Finance Minister Carole James said that the speculative real estate market was a terrible way to grow an economy. “It doesn’t provide stability. It provides instability. And I think we are continuing to see that,” she said.
Deal Fanatic
Oct 7, 2007
6982 posts
3211 upvotes
RxMills wrote: June was a hot rebound-month. The agent said it best when he said it was the spring selling season playing out, for those that already had made the decision to purchase in the spring. Suddenly, they found themselves being able to afford a lot more home as a result of now having low 2.3% interest rates. That made them aggressive buyers who were able to spend more for a property that they wanted.
This makes the most sense for explaining what we are seeing in detached housing craziness in Vancouver. While I believe many of the detached homes that are being sold will be homes for their buyers (vs. investments), I am pleased to hear tha Finance Minister James does not want to use real estate speculation as the path to growing our economy.

On a separate note, I wonder if last night's passing of the park camping law by the Board of Parks, Camping and Inebriation (something borrowed from social media) will make living next to park less desirable. Of course, I guess we are also free to pitch tents in the same parks so perhaps it is more desirable.
Member
Apr 5, 2017
481 posts
350 upvotes
Edmonton, AB
gahafa wrote: it feels like prices refuse to fall, even in these times - truly amazing.
impossible what to make of it.

I just finished watching the Big Short for my 3rd time and find it impossible not to draw parallels with it in 2020. Is it even more of a bubble now? Covid Bubble?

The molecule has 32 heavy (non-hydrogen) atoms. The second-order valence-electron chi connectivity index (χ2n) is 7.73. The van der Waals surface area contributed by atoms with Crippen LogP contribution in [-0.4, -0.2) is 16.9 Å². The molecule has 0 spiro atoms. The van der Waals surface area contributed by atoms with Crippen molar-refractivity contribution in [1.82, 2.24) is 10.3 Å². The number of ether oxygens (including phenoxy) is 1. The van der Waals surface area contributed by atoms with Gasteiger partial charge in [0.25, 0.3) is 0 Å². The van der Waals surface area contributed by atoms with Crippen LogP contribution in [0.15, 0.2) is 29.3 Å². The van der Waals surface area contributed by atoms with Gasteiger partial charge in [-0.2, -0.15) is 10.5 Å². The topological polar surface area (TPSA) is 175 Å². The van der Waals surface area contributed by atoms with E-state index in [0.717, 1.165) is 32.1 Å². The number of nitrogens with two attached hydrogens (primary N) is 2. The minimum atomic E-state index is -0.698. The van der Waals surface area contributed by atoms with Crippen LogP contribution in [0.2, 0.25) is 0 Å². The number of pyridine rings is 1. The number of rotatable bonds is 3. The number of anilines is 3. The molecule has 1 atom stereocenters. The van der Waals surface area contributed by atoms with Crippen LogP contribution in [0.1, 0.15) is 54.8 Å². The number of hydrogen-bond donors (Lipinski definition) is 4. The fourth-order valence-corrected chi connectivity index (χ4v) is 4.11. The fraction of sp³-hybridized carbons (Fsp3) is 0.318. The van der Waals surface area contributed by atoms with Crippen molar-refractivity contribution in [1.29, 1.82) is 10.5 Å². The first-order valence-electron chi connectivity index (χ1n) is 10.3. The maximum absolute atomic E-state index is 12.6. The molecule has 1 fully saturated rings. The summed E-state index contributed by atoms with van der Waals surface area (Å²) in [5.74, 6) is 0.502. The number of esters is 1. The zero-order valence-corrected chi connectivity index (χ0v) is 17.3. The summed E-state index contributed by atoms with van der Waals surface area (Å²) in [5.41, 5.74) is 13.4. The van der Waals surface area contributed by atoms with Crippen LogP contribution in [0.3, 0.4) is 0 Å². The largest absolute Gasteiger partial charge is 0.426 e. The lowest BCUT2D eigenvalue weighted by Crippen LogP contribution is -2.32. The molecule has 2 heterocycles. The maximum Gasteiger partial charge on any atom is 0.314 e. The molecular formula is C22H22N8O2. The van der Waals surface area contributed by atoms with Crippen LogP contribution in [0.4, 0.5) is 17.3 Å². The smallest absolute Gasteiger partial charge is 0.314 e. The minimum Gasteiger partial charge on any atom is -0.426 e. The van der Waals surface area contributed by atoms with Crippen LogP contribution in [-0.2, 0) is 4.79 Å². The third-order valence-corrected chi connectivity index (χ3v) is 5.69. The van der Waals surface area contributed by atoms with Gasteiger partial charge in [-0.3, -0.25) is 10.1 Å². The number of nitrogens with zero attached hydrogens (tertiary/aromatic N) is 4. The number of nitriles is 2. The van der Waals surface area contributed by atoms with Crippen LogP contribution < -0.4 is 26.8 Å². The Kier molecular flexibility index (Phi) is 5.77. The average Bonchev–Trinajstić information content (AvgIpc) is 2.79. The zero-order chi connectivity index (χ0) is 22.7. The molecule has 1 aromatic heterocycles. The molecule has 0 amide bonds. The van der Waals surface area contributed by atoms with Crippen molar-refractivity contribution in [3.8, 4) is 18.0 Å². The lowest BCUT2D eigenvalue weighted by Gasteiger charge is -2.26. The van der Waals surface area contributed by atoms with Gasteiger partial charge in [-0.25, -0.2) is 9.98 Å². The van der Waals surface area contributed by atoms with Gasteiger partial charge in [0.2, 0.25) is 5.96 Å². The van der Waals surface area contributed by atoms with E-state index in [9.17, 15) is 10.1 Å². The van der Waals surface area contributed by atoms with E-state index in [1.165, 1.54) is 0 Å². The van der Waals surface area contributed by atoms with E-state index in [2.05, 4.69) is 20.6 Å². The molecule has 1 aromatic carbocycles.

No joke here. I don't trust/have a lot of faith in the system. People quickly forgive and forget, IDK. It's a toxic rubberband relationship.
Jr. Member
Dec 5, 2009
176 posts
83 upvotes
The sales to active listings ratio for detached houses in Vancouver under 1.5M is over 50%...
Member
Nov 25, 2009
412 posts
153 upvotes
Terrace
tehwegz wrote: impossible what to make of it.

I just finished watching the Big Short for my 3rd time and find it impossible not to draw parallels with it in 2020. Is it even more of a bubble now? Covid Bubble?

No joke here. I don't trust/have a lot of faith in the system. People quickly forgive and forget, IDK. It's a toxic rubberband relationship.
If you watched the big short then you should have learned that the MBS fiasco != Current housing situation. No relation.
Deal Fanatic
Oct 7, 2007
6982 posts
3211 upvotes
tehwegz wrote: impossible what to make of it.

I just finished watching the Big Short for my 3rd time and find it impossible not to draw parallels with it in 2020. Is it even more of a bubble now? Covid Bubble?

No joke here. I don't trust/have a lot of faith in the system. People quickly forgive and forget, IDK. It's a toxic rubberband relationship.
I think you're onto something even though I can't comment on the movie specifically. I have heard some people say that Vancouver real estate never really corrected properly in the past while many people think there is no limit to how high it will go. However, we do know that (1) events outside the control of the politicians and even the country like COVID can introduce risk that can't be anticipated or controlled from within, and (2) that real estate values are much much higher than what the median household income can suppport, and (3) Canadian personal debt load is very high for a G7 country at something like 178% of income or something like that. As a country, we have made many policy decisions in the past that have kept avoiding dealing with the bubble because no political party wants to have a crash on their watch so the can keeps getting kicked down the road. However, it just seems to me at some point there will be no more road. The rubber band has been stretched so far that there can't be much stretch left. I could be completely wrong but something just doesn't make logical sense.

Top